In its amended 2011-12 budget, DPS said it expected to pay $21 million to the state for dropping below 75 percent attendance and had budgeted for the expense.

The state informed DPS in March the amount would be closer to $4 million, giving DPS $17 million more money, which was returned to the general fund.

According to its 2011-2012 budget, the district received about $497 million in state funding over the school year, up three percent from the expected amount.

According to the DPS website, each student enrolled above the budgeted number on count days brings $7,550 in state funding.  In order to encourage count day attendance in its 137 schools in the past through ice cream and pizza parties, “dress down” days for schools that require uniforms, and even a 2009 Radio One-sponsored contest in which students attending school could win a plasma TV, laptop computer, iPod nanos, or an American Express gift card.

- Elaine Ezekiel, Michigan Radio Newsroom

After a four-year absence, the Detroit Grand Prix returns to Belle Isle this weekend.

The event officially kicked off Friday—despite steady rainfall--with a “free day” open to the public. It featured practice laps, some qualifying races, and other events away from the racetrack.

Races continue over the weekend, culminating with the Chevrolet Indy Grand Prix race on Sunday.

Grand Prix Chairman Bud Denker says he had “goosebumps” when he threw the green flag to kick off racing Friday morning.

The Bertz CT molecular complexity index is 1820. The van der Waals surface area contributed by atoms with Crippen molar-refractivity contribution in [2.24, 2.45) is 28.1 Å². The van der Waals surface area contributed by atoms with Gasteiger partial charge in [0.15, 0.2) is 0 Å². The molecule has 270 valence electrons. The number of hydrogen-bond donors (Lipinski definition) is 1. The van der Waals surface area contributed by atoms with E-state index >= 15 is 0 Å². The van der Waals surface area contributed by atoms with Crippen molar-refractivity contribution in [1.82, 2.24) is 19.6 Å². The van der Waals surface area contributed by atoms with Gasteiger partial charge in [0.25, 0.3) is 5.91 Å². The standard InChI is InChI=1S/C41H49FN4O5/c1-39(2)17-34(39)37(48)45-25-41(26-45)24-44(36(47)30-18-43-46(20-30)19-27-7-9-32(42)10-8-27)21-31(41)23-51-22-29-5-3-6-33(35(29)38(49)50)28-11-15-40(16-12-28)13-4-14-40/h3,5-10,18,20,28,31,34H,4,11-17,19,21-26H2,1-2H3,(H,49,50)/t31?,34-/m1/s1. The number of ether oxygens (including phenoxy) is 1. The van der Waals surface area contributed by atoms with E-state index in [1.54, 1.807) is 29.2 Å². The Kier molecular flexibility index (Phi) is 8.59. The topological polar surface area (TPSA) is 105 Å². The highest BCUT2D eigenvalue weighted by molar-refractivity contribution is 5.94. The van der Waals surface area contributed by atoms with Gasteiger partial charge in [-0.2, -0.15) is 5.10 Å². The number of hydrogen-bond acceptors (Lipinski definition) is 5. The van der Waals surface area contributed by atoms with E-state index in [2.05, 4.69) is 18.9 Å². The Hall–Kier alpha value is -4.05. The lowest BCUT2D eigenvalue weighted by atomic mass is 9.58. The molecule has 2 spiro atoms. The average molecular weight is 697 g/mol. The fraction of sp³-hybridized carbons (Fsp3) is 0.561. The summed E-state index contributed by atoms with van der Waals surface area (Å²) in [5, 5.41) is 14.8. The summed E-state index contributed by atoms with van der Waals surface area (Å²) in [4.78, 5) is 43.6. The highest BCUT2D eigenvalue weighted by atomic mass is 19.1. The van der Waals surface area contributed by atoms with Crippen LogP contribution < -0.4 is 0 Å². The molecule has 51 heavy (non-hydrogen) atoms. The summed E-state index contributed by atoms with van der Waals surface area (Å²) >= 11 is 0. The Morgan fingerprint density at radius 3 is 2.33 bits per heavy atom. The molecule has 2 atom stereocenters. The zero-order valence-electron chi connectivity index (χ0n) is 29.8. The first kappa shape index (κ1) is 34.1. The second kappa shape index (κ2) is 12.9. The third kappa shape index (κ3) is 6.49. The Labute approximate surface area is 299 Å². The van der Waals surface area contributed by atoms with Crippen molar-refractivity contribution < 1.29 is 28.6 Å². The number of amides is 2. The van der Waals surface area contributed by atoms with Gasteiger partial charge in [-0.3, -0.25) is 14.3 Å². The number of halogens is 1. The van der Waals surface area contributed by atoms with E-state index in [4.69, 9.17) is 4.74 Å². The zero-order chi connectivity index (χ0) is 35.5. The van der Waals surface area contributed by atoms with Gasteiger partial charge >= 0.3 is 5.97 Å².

WzrdsRule / flickr

The Detroit Federation of Teachers is threatening a lawsuit that could force a legal showdown over Michigan's new teacher tenure law.

The union says Detroit Public Schools' process for re-hiring teachers this fall violates the union's contract.

The district has issued layoff notices to all its teachers. It will re-hire them based in part on performance evaluations.

Union President Keith Johnson says under its 2009 contract, the district and the union were supposed to come up with an evaluation tool together.

But Johnson says instead, district officials are now conducting what he calls "drive-by evaluations."

"It pretty much involves principals or even retired principals going into a teacher's classroom, staying for as little as four minutes, and then determining whether or not that teacher was effective, ineffective, minimally effective or whatever the case may have been."

Under Michigan's new tenure law, teachers are rated on a scale from highly effective to ineffective.

But Johnson says seniority can still be considered. He says if the district ignores that, he'll go to court.

A district spokesman says it's complying with the law and current collective bargaining agreements.

 

Sarah Cwiek / Michigan Radio

Some Detroit Public Schools students involved in the Urban Forest Stewardship Program showed off their work this past weekend.

Eight Detroit middle and high schools participated in the program on Belle Isle this year.

Their projects included beach clean-ups, water quality testing, invasive species control, and clearing a new nature trail.

Tracy Ortiz, a sixth-grade science teacher at Detroit’s Clippert Academy, says the projects have introduced many of her students many of her students to natural world—and taught them science in a way that sticks.

(courtesy of the DIA)

DETROIT (AP) — Paintings, prints, drawings, photography, ceramics and other pieces of art created by Detroit Public Schools students are on display in an exhibit at the Detroit Institute of Arts.